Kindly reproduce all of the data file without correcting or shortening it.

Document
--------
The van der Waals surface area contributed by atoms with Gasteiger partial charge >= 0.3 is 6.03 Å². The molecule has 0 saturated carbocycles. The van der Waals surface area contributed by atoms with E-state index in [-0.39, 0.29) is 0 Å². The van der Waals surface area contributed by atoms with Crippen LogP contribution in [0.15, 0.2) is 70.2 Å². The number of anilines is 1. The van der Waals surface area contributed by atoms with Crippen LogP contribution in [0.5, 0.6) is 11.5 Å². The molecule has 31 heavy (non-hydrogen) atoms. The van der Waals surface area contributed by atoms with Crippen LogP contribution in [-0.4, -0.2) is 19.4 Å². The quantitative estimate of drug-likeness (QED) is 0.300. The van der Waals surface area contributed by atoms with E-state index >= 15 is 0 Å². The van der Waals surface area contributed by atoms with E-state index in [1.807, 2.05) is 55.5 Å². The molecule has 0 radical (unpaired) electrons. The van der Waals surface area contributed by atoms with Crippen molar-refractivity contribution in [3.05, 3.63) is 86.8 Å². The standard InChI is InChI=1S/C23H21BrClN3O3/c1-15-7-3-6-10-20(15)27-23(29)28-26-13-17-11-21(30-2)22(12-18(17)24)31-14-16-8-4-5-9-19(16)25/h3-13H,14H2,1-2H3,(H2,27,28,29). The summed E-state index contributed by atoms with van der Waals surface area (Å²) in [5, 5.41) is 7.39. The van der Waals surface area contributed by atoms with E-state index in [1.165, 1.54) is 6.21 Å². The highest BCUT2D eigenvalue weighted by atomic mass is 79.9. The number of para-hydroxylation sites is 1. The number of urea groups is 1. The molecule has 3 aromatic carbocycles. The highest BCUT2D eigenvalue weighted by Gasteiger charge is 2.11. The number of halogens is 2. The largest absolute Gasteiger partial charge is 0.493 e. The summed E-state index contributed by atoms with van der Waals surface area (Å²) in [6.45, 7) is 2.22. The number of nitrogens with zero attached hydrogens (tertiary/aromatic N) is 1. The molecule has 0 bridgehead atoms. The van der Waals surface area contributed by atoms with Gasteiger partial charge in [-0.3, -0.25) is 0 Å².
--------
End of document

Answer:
The van der Waals surface area contributed by atoms with Gasteiger partial charge >= 0.3 is 6.03 Å². The molecule has 0 saturated carbocycles. The van der Waals surface area contributed by atoms with E-state index in [-0.39, 0.29) is 0 Å². The van der Waals surface area contributed by atoms with Crippen LogP contribution in [0.15, 0.2) is 70.2 Å². The number of anilines is 1. The van der Waals surface area contributed by atoms with Crippen LogP contribution in [0.5, 0.6) is 11.5 Å². The molecule has 31 heavy (non-hydrogen) atoms. The van der Waals surface area contributed by atoms with Crippen LogP contribution in [-0.4, -0.2) is 19.4 Å². The quantitative estimate of drug-likeness (QED) is 0.300. The van der Waals surface area contributed by atoms with E-state index >= 15 is 0 Å². The van der Waals surface area contributed by atoms with E-state index in [1.807, 2.05) is 55.5 Å². The molecule has 0 radical (unpaired) electrons. The van der Waals surface area contributed by atoms with Crippen molar-refractivity contribution in [3.05, 3.63) is 86.8 Å². The standard InChI is InChI=1S/C23H21BrClN3O3/c1-15-7-3-6-10-20(15)27-23(29)28-26-13-17-11-21(30-2)22(12-18(17)24)31-14-16-8-4-5-9-19(16)25/h3-13H,14H2,1-2H3,(H2,27,28,29). The summed E-state index contributed by atoms with van der Waals surface area (Å²) in [5, 5.41) is 7.39. The van der Waals surface area contributed by atoms with E-state index in [1.165, 1.54) is 6.21 Å². The highest BCUT2D eigenvalue weighted by atomic mass is 79.9. The number of para-hydroxylation sites is 1. The number of urea groups is 1. The molecule has 3 aromatic carbocycles. The highest BCUT2D eigenvalue weighted by Gasteiger charge is 2.11. The number of halogens is 2. The largest absolute Gasteiger partial charge is 0.493 e. The summed E-state index contributed by atoms with van der Waals surface area (Å²) in [6.45, 7) is 2.22. The number of nitrogens with zero attached hydrogens (tertiary/aromatic N) is 1. The molecule has 0 bridgehead atoms. The van der Waals surface area contributed by atoms with Gasteiger partial charge in [-0.3, -0.25) is 0 Å².